How to Learn Almost Anything Using the Internet

The learning power of the Internet

You have likely heard the phrase, “Don’t believe what you read on the Internet”. While this is true in many contexts, the Internet also offers a sea of fact-based information and expertise, and it can be a phenomenal tool for learning and education.

One of the primary shortcomings of the Internet is also one the greatest benefits: the infinite variety of unique voices. A variety of instruction and opinions from subject matter experts on any given topic are available at the speed of an instantaneous Google search. This level of instant information accessibility is incredibly valuable, and a privilege of today’s digital world. In centuries past, such access to open-forum knowledge and expertise was reserved only for university students.

Take for example SEO: there are numerous marketers and SEOs on the web who will claim to hold the “magic recipe” for SEO success, and that their approach is the authoritative. While we know it is impossible for all of them to be 100% correct, that does not mean that there are not truths and valuable insight to be found in the work of each. We can begin to identify overlapping information which is consistent across multiple sources. When a particular idea is cited by multiple authors, chances are that idea is likely a fact. This process, combined with your own knowledge and understanding, as well as a healthy grain of salt, can give way to true understanding.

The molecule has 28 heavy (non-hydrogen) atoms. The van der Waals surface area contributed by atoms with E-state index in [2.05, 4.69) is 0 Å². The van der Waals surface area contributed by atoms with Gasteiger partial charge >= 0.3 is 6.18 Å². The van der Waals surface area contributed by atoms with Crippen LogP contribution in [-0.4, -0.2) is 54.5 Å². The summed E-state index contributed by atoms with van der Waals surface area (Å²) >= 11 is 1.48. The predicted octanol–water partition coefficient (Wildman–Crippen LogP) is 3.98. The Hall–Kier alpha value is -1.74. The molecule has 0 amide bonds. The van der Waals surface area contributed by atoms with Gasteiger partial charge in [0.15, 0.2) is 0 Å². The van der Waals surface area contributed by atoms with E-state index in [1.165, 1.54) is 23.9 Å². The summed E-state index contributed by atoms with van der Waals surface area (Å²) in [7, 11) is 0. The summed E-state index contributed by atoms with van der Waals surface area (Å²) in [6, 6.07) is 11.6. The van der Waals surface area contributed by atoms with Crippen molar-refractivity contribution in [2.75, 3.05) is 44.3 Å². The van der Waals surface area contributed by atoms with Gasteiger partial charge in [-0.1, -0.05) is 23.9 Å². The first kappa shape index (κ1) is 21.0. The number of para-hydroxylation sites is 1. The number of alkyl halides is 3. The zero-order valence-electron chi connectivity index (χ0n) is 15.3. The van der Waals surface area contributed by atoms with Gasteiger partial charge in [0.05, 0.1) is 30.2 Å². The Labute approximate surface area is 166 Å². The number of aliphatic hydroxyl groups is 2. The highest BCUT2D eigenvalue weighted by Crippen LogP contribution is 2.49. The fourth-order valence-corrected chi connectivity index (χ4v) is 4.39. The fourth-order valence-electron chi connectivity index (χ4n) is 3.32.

In the digital age, true understanding lies in the aggregation of sources. Click To Tweet

For another example, consider physical fitness and weight training. There are likely thousands of different personal trainers and fitness experts on the web who will tell you that their  methods are correct. These thousands of individuals will each have a unique approach to diet, protein, supplements, cardio, training, technique, schedule, and more. While they cannot all be completely correct in every area, each unique author will provide certain truths. By recognizing pieces of information which overlap between sources, we can identify common facts.


Using this methodology, how should we approach learning on the web? By consuming.
Don’t read one article on rel=canonical tagging, read several.
Don’t listen to one podcast about backlink strategy, listen to three.
Don’t watch one commentary on pre-workout protein intake, watch five.

Be a content-consuming machine.

By consuming focused content in large quantities, this natural process of fact aggregation will happen rapidly. Aggregation will translate to knowledge. Knowledge, coupled with practice, will give way to understanding. Understanding and experience eventually lead to expertise.

If you have interest in, or are passionate about a subject, devour content surrounding it. You should truly immerse yourself. Read blogs, how-to’s, white papers, ebooks; listen to podcasts, and commentaries; watch instructional videos. Consume any worthwhile content that you come across.


But why stop at consumption alone? Join online communities and forums where experts in the subject gather to discuss and share ideas. These communities offer a whole new dynamic of valuable, niche information. Unlike the content types already mentioned, forums and communities offer an interactive experience. Other like-minded individuals who are passionate about your subject gather at communities daily for discussion and interaction. Become an active member of one such community. Ask questions and interact, reciprocate by sharing your own perspective or by responding to another’s question.

Communities are another unique benefit of the digital age. Never before have like-minded individuals who are passionate about the same subjects been able to gather together and share ideas from across the globe.